What do you need to know about the Centers for Medicare & Medicaid Services (CMS) proposed hypoglycemia measure?
Better Quality of Care
This measure would incentivize hospitals to implement clinical workflows that facilitate evidence-based management of diabetes to reduce the likelihood of hypoglycemia events.
Improved Patient Outcomes
This measure may result in fewer patients experiencing adverse events associated with low blood sugar, such as acute symptoms including dizziness, confusion or loss of consciousness.
The proportion of hospitalized patients age 18 years and older with hypoglycemia.
A glucose value of less than 40 mg/dL following the administration of an antihyperglycemic medication in the 24 hours prior to the low blood glucose event, and with no subsequent lab test for glucose with a resulting value greater than 80 mg/dL within five minutes of the low glucose event.
- Hypoglycemia events in the hospital are among the most common adverse drug events. In 2004, an estimated 888,000 adverse drug events (ADEs) occurred among hospitalized Medicare patients in the United States.1,2
- In a study published by the Office of the Inspector General (OIG), ADEs represent one-third of all adverse events in hospitals among Medicare patients; of those events, hypoglycemia represented the third most common ADE.3 Hypoglycemia is associated with increased in-hospital mortality,4,5,6 longer hospital stays,4,6,7 and higher medical costs.4
- Rates of inpatient hypoglycemia events are considered an indicator of the quality of care provided by a hospital. Severe hypoglycemia events are largely avoidable by careful use of antihyperglycemic medication. Moreover, the rate of severe hypoglycemia varies across hospitals, indicating an opportunity for improvement in care.
- The Agency for Healthcare Research and Quality (AHRQ) identified insulin and other hypoglycemic agents as high alert medications and associated adverse events to be included as a measure in the Medicare Patient Safety Monitoring System (MPSMS).1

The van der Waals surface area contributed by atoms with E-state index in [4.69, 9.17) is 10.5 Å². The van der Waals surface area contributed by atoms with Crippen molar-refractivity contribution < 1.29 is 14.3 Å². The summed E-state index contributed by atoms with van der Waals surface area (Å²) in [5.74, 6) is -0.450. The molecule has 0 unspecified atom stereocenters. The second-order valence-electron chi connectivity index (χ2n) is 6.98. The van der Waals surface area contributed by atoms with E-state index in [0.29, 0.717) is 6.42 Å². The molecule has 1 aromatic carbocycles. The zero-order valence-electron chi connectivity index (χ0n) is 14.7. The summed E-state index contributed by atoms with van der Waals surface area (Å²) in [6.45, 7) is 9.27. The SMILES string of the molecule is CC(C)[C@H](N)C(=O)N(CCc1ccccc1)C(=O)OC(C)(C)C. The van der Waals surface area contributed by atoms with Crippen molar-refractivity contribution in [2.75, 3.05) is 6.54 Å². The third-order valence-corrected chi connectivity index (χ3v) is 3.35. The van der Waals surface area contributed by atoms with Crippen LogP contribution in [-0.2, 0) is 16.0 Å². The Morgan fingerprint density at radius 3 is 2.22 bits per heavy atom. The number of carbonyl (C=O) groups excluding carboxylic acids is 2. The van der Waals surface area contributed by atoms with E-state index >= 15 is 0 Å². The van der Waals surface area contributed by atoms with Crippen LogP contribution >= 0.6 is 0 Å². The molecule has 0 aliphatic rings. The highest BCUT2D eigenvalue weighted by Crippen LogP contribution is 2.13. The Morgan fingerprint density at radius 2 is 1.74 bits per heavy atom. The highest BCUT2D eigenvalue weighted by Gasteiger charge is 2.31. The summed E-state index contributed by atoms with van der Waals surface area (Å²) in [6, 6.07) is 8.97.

- Measuring hypoglycemia events in the hospital setting will provide hospitals with reliable and timely measurement of their hypoglycemia event rates. This will fill a gap in measurement and provide incentives for hospital quality improvement.
This measure is a re-specification of a National Quality Forum endorsed measure of hypoglycemia (NQF # 2363 Glycemic Control – Hypoglycemia), originally developed by the Health Services Advisory Group (HSAG). NQF #2363 measure was fully developed, but was not electronically specified and is not in use in CMS programs. Hypoglycemia is a high priority measurement area identified as part of the Hospital Harm Performance Measure development and therefore we are adapting and re-specifying the NQF endorsed measure for future CMS use.
- Classen, D.C., Jaser, L. & Budnitz, D.S. (2010). Adverse drug events among hospitalized Medicare patients: epidemiology and national estimates from a new approach to surveillance. Jt. Comission J Qual Patient Saf, 36(1), 12-21.
- National Quality Forum. (2010). Prioritization of high-impact Medicare conditions and measure gaps: measure prioritization advisory committee report. Washington, D.C.: NQF. Retrieved from http://www.qualityforum.org/projects/prioritization.aspx?section= MeasurePrioritizatinAdvisoryCommitteeReport2010-05-24.
- Office of the Inspector General. (2010). Adverse events in hospitals: national incidence among Medicare beneficiaries. OIG. Retrieved from http://oig.hhs.gov/oei/reports/oei-06-09-00090.pdf.
- Curkendall, S. M., Natoli, J. L., Alexander, C. M., Nathanson, B. H., Haidar, T., & Dubois, R. W. (2009). The economic and clinical impact of inpatient diabetic hypoglycemia. Endocr Pract, 15(4), 302- 312.
- Krinsley, J. & Grover, A. (2007). Severe hypoglycemia in critically ill patients: risk factors and outcomes. Critical Care Medicine, 35(10), 2262-2267.
- Turchin, A., Matheny, M. E., Shubina, M., Scanlon, J. V., Greenwood, B., & Pendergrass, M. L. (2009). Hypoglycemia and clinical outcomes in patients with diabetes hospitalized in the general ward. Diabetes Care, 32(7), 1153-1157.
- Krinsley, J., Schultz, M. J., Spronk, P. E., van Braam Houckgeest, F., van der Sluijs, J. P., Melot, C., & Preiser J. (2011). Mild hypoglycemia is strongly associated with increased intensive care unit length of stay. Annals of Intensive Care, 1(49).